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Police say a white gunman killed at least nine people at historic African-American church in city of Charleston.

Story highlights

  • Nine people confirmed dead
  • White male suspect in his early 20s still at large
  • One person taken to hospital with unspecified injuries
  • Police call shooting at black congregation church a hate crime

More to this story

An unknown gunman has killed at least nine people at a historic African-American church in the US city of Charleston, in what police called a hate crime.
Reports on Thursday said police found eight bodies inside the church. Two other victims were rushed to the hospital, where one of the injured died.
Charleston Mayor Joe Riley called the shooting "an unspeakable and heartbreaking tragedy".
"We will make sure that this person will pay for this act."
The suspect was described as a 21-year-old white man wearing a sweatshirt, jeans and boots, Charleston police said in a message on Twitter.
"I do believe that this is a hate crime," Gregory Mullen, police chief of Charleston, told reporters.
"This is a situation, which is unacceptable in our society. We will catch this individual."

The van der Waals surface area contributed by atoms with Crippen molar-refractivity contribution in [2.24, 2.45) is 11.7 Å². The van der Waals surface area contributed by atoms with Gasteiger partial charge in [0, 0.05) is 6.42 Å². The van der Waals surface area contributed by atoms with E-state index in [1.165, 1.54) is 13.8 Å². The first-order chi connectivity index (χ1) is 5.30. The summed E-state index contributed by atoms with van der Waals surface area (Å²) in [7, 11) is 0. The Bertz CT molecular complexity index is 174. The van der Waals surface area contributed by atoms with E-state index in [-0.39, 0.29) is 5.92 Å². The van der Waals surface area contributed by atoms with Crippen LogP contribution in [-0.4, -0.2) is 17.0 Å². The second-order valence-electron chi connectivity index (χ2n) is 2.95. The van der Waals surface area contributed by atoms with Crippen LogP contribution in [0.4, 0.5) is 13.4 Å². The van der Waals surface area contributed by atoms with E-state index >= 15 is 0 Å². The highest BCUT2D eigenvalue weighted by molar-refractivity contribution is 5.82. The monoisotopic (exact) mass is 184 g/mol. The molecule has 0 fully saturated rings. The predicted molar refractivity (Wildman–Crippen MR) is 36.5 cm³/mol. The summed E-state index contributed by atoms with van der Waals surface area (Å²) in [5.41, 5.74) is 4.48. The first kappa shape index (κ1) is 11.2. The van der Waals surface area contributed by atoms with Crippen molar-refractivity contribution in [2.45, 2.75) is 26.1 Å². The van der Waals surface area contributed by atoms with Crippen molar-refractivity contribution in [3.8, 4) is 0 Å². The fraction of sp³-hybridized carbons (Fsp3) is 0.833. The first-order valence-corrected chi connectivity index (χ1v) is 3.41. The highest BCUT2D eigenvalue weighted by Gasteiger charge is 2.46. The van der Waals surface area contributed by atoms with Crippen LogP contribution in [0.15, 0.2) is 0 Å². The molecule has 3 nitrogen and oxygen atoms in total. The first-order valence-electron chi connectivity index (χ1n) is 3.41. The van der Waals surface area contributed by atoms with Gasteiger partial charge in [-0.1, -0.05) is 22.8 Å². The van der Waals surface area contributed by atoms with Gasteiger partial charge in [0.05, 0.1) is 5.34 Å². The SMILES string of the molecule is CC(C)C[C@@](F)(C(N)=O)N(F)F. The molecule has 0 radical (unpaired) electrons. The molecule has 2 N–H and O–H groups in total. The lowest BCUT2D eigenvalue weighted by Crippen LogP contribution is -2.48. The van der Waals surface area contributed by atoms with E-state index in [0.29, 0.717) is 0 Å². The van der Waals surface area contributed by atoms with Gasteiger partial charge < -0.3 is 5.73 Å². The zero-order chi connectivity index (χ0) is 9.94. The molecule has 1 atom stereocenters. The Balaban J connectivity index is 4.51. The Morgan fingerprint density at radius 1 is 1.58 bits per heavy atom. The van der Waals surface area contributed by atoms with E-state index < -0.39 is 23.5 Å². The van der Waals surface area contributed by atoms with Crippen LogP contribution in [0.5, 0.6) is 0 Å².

Charleston Police Department spokesman Charles Francis said the shooting occurred at the Emanuel AME Church around 01:00 GMT. He had no information on victims.
Al Jazeera's John Terrett, reporting from the US capital Washington DC, said church pastor Clementa Pinckney, who is also a state senator, reportedly was among the dead. Officials did not immediately release the names or any details of the victims.
Police have released photos of the suspect of the shooting [The Associated Press]

Black lives - and churches - matter

Earlier on Wednesday, Pinckney met with former US Secretary of State Hillary Clinton, who visited South Carolina as part of her presidential campaign.
A bomb threat was later reported near the scene of the church shooting, Charleston County Sheriff's Office spokesman Eric Watson said.
People who were gathered in the area were told by police to move back.
A police chaplain was present at the scene of the shooting, and a helicopter with a searchlight hovered overhead as officers combed through the area.
A group of several men stood in a circle in front of a hotel near the church. "We pray for the families, they've got a long road ahead of them," Reverend James Johnson, a local civil rights activist, said during the impromptu prayer service.
The website for the church said it has one of the largest and oldest African-American congregations in the region. It was built in 1891 and is considered a historically significant building, according to the National Park Service.
Following the incident, US presidential candidate Jeb Bush cancelled his visit to Charleston later on Thursday.
Worshippers embrace after a group prayer across the street from the scene of a shooting in Charleston [AP]

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